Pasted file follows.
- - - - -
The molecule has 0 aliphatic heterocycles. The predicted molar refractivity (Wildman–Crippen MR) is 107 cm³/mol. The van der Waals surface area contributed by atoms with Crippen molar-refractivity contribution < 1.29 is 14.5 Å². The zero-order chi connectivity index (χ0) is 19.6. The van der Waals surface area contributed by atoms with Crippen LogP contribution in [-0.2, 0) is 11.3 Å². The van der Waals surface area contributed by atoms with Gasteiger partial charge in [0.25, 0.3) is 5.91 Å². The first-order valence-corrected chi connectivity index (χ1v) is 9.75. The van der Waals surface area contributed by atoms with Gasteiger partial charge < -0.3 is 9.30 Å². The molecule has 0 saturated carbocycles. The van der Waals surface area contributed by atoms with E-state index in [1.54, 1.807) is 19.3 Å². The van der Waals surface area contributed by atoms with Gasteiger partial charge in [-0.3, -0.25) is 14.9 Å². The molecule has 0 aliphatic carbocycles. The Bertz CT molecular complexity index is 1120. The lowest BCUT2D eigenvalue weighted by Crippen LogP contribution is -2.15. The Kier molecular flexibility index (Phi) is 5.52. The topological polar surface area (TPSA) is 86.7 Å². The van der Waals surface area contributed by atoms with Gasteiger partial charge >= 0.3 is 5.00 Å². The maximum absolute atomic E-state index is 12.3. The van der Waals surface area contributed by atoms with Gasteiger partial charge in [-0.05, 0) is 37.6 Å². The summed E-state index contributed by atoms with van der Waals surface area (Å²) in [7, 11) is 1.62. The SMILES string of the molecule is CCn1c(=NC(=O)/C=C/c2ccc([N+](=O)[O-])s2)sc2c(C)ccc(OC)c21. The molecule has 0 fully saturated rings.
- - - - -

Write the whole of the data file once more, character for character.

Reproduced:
The molecule has 0 aliphatic heterocycles. The predicted molar refractivity (Wildman–Crippen MR) is 107 cm³/mol. The van der Waals surface area contributed by atoms with Crippen molar-refractivity contribution < 1.29 is 14.5 Å². The zero-order chi connectivity index (χ0) is 19.6. The van der Waals surface area contributed by atoms with Crippen LogP contribution in [-0.2, 0) is 11.3 Å². The van der Waals surface area contributed by atoms with Gasteiger partial charge in [0.25, 0.3) is 5.91 Å². The first-order valence-corrected chi connectivity index (χ1v) is 9.75. The van der Waals surface area contributed by atoms with Gasteiger partial charge < -0.3 is 9.30 Å². The molecule has 0 saturated carbocycles. The van der Waals surface area contributed by atoms with E-state index in [1.54, 1.807) is 19.3 Å². The van der Waals surface area contributed by atoms with Gasteiger partial charge in [-0.3, -0.25) is 14.9 Å². The molecule has 0 aliphatic carbocycles. The Bertz CT molecular complexity index is 1120. The lowest BCUT2D eigenvalue weighted by Crippen LogP contribution is -2.15. The Kier molecular flexibility index (Phi) is 5.52. The topological polar surface area (TPSA) is 86.7 Å². The van der Waals surface area contributed by atoms with Gasteiger partial charge >= 0.3 is 5.00 Å². The maximum absolute atomic E-state index is 12.3. The van der Waals surface area contributed by atoms with Gasteiger partial charge in [-0.05, 0) is 37.6 Å². The summed E-state index contributed by atoms with van der Waals surface area (Å²) in [7, 11) is 1.62. The SMILES string of the molecule is CCn1c(=NC(=O)/C=C/c2ccc([N+](=O)[O-])s2)sc2c(C)ccc(OC)c21. The molecule has 0 fully saturated rings.